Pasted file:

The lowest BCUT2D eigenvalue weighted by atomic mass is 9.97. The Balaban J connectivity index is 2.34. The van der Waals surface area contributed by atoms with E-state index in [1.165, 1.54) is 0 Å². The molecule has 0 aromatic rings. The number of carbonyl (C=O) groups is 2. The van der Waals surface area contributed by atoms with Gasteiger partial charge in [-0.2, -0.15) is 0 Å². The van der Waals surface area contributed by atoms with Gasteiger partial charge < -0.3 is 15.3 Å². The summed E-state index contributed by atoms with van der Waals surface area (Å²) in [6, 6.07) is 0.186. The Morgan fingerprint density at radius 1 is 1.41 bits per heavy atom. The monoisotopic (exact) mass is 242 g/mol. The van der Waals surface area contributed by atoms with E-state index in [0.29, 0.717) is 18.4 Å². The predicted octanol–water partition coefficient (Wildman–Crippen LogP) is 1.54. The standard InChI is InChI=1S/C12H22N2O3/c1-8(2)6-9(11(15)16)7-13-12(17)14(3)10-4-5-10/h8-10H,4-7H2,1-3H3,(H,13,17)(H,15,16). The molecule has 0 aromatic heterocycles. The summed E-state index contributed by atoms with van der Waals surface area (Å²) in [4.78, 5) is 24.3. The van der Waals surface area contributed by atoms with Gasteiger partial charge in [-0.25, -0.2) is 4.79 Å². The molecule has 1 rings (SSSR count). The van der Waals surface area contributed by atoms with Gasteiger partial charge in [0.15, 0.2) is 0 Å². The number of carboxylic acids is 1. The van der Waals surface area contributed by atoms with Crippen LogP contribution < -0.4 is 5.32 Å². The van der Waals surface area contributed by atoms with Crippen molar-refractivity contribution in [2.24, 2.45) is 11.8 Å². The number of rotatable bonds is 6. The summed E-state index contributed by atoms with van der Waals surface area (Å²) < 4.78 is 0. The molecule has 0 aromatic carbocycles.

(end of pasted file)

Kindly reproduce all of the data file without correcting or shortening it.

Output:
The lowest BCUT2D eigenvalue weighted by atomic mass is 9.97. The Balaban J connectivity index is 2.34. The van der Waals surface area contributed by atoms with E-state index in [1.165, 1.54) is 0 Å². The molecule has 0 aromatic rings. The number of carbonyl (C=O) groups is 2. The van der Waals surface area contributed by atoms with Gasteiger partial charge in [-0.2, -0.15) is 0 Å². The van der Waals surface area contributed by atoms with Gasteiger partial charge < -0.3 is 15.3 Å². The summed E-state index contributed by atoms with van der Waals surface area (Å²) in [6, 6.07) is 0.186. The Morgan fingerprint density at radius 1 is 1.41 bits per heavy atom. The monoisotopic (exact) mass is 242 g/mol. The van der Waals surface area contributed by atoms with E-state index in [0.29, 0.717) is 18.4 Å². The predicted octanol–water partition coefficient (Wildman–Crippen LogP) is 1.54. The standard InChI is InChI=1S/C12H22N2O3/c1-8(2)6-9(11(15)16)7-13-12(17)14(3)10-4-5-10/h8-10H,4-7H2,1-3H3,(H,13,17)(H,15,16). The molecule has 0 aromatic heterocycles. The summed E-state index contributed by atoms with van der Waals surface area (Å²) in [4.78, 5) is 24.3. The van der Waals surface area contributed by atoms with Gasteiger partial charge in [-0.25, -0.2) is 4.79 Å². The molecule has 1 rings (SSSR count). The van der Waals surface area contributed by atoms with Gasteiger partial charge in [0.15, 0.2) is 0 Å². The number of carboxylic acids is 1. The van der Waals surface area contributed by atoms with Crippen LogP contribution < -0.4 is 5.32 Å². The van der Waals surface area contributed by atoms with Crippen molar-refractivity contribution in [2.24, 2.45) is 11.8 Å². The number of rotatable bonds is 6. The summed E-state index contributed by atoms with van der Waals surface area (Å²) < 4.78 is 0. The molecule has 0 aromatic carbocycles.